Tuesday, March 10, 2015

My 2015 Hugo Nominations - Final!

Here's my final list! I didn't get to as many things as I wanted to. Of course. Always. I did better than last year, though. As long as that upward trend continues, I'll be pleased with myself!

Official description of the Hugo Award categories and rules.

Best Novel:
Why is Jim Butcher's Skin Game not on my nomination list? I love the Dresden Files books. I'm not nominating any of the individual books in the series because, at least so far, the story as a whole is SO much bigger and better than any of the individual novels comprising it. This is an epic modern fantasy tale which is planned out to a massive conclusion, still years away. I can't wait to see where we're going. If it is as good as I expect it to be, I am going to want to nominate THE ENTIRE SERIES AS ONE STORY. If any individual book in the series makes the Hugo short list, the full story will not be eligible for nomination, under the current rules. (Of course, by the time the series finishes, we may have changed the rules and massive sagas like this may no longer be eligible as the single story they are. But I'm working with what I have now!) 

I want to see the entire Dresden Files series up for a Hugo nomination once the story is complete.

I've just convinced you to RUN and put Skin Game on your ballot this year, haven't I? Quick... deadline is 11:59 pm PDT! :)

 
Best Novelette:

Best Short Story:

Best Related Work:

Best Dramatic Presentation (Long Form):
Best Dramatic Presentation (Short Form):

John W. Campbell (not a Hugo) Award:
 
I either wasn't able to get to the other categories this year. I still don't have the first clue how to evaluate for Best Editor!

8 comments:

  1. Does that mean Skin Game was better than Magic Breaks?

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    1. Depends who you ask! :)

      I liked them both, a lot. But I'm not nominating either.

      The epic Jim Butcher is creating crosses over into Hugo territory for me in a way the Ilona Andrews series doesn't, quite. They're both complex and pull in a lot of mythology in a way that I like. They certainly claim to have similar attitudes towards their writing. Yardstick at Barnes n Noble versus sending kids to college. :)

      I particularly called out Skin Game here because there's a faction actively campaigning for Skin Game this year. This was my "here's why you shouldn't nominate it this year" that I actually meant to post a couple of weeks ago .. probably won't do much good now!

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    2. If you disagree with me (or even if you don't :)) you should absolutely buy into the Hugos next year and nominate! Seriously! We need more voices! :)

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    3. Jooooooiiiiiiiiiiinnnnnnnnnn....... Usssssssssss...........

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  2. Durn it! If only we'd known Cryoburn would be the last, we could have nominated that series.

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    1. Sadly, the Vorkosigan Saga isn't eligible as a series. To be eligible as a single work across multiple volumes, no part of that work can have made the Hugo short list or won a Hugo.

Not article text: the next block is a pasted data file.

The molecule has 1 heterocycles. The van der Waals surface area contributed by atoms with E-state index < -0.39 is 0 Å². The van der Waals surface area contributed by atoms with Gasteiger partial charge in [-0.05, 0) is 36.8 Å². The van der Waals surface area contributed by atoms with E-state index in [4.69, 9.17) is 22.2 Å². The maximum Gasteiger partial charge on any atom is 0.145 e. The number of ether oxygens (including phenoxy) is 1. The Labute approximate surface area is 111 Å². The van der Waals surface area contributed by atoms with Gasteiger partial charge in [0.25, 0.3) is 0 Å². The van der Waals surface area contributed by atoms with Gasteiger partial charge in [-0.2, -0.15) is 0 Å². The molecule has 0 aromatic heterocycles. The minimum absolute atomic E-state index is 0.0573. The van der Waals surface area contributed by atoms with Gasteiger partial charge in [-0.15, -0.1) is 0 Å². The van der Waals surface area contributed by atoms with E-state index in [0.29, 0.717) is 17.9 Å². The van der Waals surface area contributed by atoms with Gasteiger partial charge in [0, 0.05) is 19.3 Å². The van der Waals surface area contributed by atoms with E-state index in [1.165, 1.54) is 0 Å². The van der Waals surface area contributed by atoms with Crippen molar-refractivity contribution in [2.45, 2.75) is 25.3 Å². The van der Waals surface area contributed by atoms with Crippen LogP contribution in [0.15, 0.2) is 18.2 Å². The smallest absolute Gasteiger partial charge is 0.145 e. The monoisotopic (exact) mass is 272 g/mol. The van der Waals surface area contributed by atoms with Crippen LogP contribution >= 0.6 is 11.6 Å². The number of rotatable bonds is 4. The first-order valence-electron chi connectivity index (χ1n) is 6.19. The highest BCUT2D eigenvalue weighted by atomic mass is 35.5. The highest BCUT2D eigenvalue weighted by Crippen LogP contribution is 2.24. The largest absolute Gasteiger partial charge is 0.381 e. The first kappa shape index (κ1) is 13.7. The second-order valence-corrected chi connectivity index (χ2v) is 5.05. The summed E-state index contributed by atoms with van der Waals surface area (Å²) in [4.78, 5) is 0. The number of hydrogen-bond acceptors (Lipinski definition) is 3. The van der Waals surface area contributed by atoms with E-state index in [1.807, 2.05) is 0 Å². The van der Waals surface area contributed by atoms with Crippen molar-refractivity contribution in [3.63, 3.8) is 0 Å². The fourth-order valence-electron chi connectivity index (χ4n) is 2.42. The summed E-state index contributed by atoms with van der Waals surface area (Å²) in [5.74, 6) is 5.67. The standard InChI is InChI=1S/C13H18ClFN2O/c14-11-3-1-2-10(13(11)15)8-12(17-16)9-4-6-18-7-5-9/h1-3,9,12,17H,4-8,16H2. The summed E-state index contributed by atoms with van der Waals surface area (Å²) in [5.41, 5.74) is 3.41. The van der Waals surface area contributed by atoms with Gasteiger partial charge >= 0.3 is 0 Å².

She won a Hugo for:
      The Mountains of Mourning
      The Vor Game
      Barrayar
      Mirror Dance

      She made the short list for:
      Falling Free
      Memory
      A Civil Campaign
      Winterfair Gifts
      Cryoburn
      Captain Vorpatril's Alliance

      Do we know for sure that Cryoburn is the last??

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  3. What makes something Hugo territory? All I can find in the rules is "Best."

    I keep looking for something that will remind me of literary criticism - some set of criteria like "thematic" or "multi-faceted" or "fun." I have in my mind that some stories have that ability to layer, as Bujold does, so the story is about a trickster getting his way, no it's about an individual with disabilities succeeding, no it's about fatherhood, no it's about cultural change. Or it's about that spark of pure creativity that drives new invention - Heinlein's machine for growing babies, later Bujold's uterine replicator. Or it's just about pure fun - in which case, I'd point to my favorite exchange in a Jeanine Frost novel, "WHAT was that?" "Premature imflammulation. Very embarassing. I don't like to talk about it."

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    1. What makes something Hugo territory also differs, depending on who you ask. Sometimes wildly. If you look at people who blog about it, you'll see very different ideas of what kind of story should be worthy of a Hugo. I vote for what seems like the best to *me*; that's all I can do. :)

      For me, more complexity is important - many-layered, as you say. Something that fills me with a sense of wonder and makes me think is important. My very favorites are the ones that also dream of ways the world, or we, could be made better, but I don't get that as often as I'd like. (This is why, though, you see a lot from Hieroglyph on my ballot this year.) Adventure and excitement and funny is a nice plus but not mandatory. I skew away from stories that depress me, and I skew strongly away from the violent-for-violence's-sake and gory.

      Others tend in different directions. Pretty much any preference you can imagine someone having in their speculative fiction choice, someone is using it as a criteria for how they vote on these awards. "Best" varies quite widely.

      I know most of the things I nominate won't make the ballot. And I know a lot of the things I vote for in July won't win the award. But that's okay. The diversity of tastes and opinions in this fandom are fascinating and wonderful to me.

      I like adding my voice to the cacophony. :)

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